The Knowledge

Could Tik Tok connect young people to nature?

Mobile technologies and social media aren't necessarily the barrier to young people's access to the outside world we perceive them as, writes Jack Reed

Mobile technologies and social media aren't necessarily the barrier to young people's access to the outside world we perceive them as, writes Jack Reed

23 Jan 2023, 5:00

By now, we’re all used to seeing mobile technologies and social media as a barrier to young people getting out into the physical world. “They’re always on screens and they never go out,” goes the refrain. I’ve often heard similar sentiments from teachers and support staff, but what if connected technologies and Tik Tok videos could in fact facilitate that exploration?

For the past year, I’ve been working with Outward Bound to explore how mobile technologies, including social media, influence young people’s adventurous residential experiences – experiences designed to challenge them and to build qualities like resilience, confidence and self-belief. I spent weeks at Outward Bound centres across the UK, working directly with individual school groups, participating in all their activities while observing, interviewing and recording data from the young participants and their teachers and instructors.

A portable comfort zone

One of my first observations was based on Outward Bound instructors telling me about the level of anxiety young people felt when they were either separated from their mobile phones or didn’t have Wi-Fi access. A lot of this anxiety was focused on the need to be able to contact parents, and it was clear that the anxiety was also felt by the parents themselves.

Additionally, however, young people expressed discomfort about being unable to maintain Snapchat ‘streaks’. It was common to see groups hanging out in the best signal areas on their phones and – in some cases – hiding their phones in order to be able to take them with them on adventures.

A facilitator of engagement

Interestingly, group chats on WhatsApp and Snapchat actually enabled groups of young people to engage with each other while they were on the same course; they shared photos from the trip and asked each other questions. These chats facilitated discussion around and engagement with the activities, albeit online rather than in person.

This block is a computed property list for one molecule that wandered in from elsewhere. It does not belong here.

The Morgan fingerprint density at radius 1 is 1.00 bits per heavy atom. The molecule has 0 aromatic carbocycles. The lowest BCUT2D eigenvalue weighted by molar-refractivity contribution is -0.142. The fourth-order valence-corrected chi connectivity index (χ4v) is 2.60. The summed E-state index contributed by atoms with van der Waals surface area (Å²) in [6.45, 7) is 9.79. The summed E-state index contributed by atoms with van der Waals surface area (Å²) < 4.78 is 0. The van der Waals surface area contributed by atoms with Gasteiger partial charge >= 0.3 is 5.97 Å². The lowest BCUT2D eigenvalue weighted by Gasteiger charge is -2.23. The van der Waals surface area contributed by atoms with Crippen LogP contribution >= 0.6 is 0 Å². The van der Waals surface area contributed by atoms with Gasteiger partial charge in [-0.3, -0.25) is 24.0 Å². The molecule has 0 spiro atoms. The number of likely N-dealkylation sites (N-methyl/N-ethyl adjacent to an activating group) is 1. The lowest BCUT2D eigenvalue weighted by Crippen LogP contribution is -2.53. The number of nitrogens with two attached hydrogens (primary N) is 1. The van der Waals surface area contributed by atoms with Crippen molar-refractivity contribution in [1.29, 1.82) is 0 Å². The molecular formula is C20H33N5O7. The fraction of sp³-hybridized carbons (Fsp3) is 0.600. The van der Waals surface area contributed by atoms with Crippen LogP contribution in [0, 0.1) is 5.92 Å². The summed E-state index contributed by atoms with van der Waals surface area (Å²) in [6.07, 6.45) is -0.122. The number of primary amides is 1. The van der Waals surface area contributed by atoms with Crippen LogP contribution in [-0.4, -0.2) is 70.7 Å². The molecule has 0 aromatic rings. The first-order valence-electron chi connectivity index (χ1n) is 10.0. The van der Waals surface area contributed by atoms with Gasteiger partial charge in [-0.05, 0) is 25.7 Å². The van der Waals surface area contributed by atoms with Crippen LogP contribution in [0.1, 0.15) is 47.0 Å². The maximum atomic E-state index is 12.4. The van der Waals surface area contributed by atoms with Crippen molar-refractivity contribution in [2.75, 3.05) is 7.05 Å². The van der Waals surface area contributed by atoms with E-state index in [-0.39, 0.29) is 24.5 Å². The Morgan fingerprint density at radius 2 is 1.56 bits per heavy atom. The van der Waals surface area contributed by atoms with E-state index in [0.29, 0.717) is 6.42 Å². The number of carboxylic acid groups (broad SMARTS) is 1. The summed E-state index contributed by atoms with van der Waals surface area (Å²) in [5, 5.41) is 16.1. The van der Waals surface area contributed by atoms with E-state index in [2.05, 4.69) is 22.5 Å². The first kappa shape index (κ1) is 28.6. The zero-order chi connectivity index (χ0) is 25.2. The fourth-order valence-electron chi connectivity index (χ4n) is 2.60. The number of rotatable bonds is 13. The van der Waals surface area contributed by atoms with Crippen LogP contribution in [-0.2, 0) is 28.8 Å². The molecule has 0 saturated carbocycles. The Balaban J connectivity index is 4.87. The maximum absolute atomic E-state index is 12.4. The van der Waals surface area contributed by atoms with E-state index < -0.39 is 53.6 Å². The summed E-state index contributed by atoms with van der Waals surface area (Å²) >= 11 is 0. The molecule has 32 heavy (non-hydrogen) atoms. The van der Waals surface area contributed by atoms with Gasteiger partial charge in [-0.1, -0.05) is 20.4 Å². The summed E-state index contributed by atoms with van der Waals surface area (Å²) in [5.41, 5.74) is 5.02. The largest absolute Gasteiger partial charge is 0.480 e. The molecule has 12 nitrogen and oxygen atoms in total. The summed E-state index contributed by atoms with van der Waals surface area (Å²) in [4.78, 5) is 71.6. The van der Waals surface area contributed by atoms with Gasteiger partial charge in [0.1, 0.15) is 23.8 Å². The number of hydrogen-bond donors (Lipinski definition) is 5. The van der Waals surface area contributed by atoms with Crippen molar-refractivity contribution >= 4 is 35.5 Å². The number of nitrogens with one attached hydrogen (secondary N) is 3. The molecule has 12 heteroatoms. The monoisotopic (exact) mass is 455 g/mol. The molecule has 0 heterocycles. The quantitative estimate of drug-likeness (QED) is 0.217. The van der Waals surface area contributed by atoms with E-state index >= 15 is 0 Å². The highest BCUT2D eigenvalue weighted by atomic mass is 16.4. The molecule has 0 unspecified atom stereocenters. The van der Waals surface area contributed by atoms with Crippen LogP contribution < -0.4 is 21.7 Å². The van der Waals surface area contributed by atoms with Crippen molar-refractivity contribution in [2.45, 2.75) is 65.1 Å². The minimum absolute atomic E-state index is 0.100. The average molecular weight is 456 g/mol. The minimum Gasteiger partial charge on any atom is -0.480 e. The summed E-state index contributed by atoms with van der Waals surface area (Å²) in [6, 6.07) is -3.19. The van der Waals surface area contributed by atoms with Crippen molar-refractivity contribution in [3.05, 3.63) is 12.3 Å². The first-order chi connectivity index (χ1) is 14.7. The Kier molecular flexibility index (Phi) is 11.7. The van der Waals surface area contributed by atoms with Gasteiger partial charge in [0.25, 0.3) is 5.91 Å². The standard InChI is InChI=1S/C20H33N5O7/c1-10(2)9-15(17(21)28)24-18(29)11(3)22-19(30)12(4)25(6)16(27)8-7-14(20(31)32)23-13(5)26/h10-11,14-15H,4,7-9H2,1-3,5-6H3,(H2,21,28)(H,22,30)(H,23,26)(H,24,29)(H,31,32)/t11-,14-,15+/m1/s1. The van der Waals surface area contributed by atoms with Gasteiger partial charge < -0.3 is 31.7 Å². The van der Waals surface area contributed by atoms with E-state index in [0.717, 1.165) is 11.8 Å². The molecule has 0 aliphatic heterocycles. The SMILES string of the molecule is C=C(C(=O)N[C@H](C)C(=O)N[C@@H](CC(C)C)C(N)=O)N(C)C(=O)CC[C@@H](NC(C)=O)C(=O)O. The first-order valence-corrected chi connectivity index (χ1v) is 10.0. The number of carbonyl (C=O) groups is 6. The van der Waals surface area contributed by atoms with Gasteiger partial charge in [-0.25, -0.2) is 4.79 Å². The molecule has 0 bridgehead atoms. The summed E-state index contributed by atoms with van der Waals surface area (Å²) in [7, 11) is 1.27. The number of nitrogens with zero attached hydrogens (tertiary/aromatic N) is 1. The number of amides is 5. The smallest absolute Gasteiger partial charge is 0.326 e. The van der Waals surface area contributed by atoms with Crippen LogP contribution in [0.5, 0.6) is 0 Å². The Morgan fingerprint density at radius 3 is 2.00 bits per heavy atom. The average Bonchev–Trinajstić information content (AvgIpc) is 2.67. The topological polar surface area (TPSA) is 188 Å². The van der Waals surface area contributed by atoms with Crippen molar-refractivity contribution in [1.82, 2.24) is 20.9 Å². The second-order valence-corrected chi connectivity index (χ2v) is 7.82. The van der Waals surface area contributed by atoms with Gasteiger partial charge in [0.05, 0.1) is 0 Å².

Instructors also used technology intentionally to engage young people in the planning of activities: interactive OS maps for example, helped those who otherwise weren’t engaged in an activity  to read a map and navigate their routes. This was especially the case when planning expeditions where groups spent a night or more camping or “bivvying” away from the Outward Bound centre.

Equally, I observed young people actively relating the outdoors to their online lives. For example, during a campfire activity, the group were attempting to light their own small fires with cotton wool. The group discussion soon shifted to Minecraft and the group hurriedly debated how “this was much harder than on Minecraft” and how some Netherrack (a cheap Minecraft building block) would burn indefinitely if only they had some.   

Other examples included young people trying to create “nature tattoos, just like on TikTok” with ferns, and I also saw on numerous occasions how Netflix series such as Squid Game and Stranger Things alter how young people are interacting with the natural world. In one case in a forest in North Wales, students started “digging for the upside down”, just like they had seen their favourite Strangers Things characters do on Netflix.

A mediator of learning

It’s clear from my research that mobile phones, gaming and social media can be a chief mediator of young people’s learning and – at times – their interactions with the real world. Young people are making sense of their day-to-day lives through what they see and do in online environments.

It’s far less clear that these technologies live up to the refrain that they are a barrier to exploration or even spending time outdoors. Indeed, my findings indicate that intentionally embedding technologies into our practices can encourage more of these things.

Instead of ruing the impression that young people are simply unable to put their phones down, helping them to develop better and more thoroughly understood boundaries between their online and offline worlds could turn out to be the best way to ensure they flourish in both – with resilience, confidence and self-belief.

[ENDNOTE] Part- and fully-funded places are available for students to attend Outward Bound courses. Teachers are encouraged to apply here.

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One comment

  1. This is so insightful! Rather than the typical evaluation that mobile phones are a complete distraction and prevent children from seeing the world, perhaps they have just changed the way they communicate and relate to each other and maybe we should be encouraging this kind of exploration more.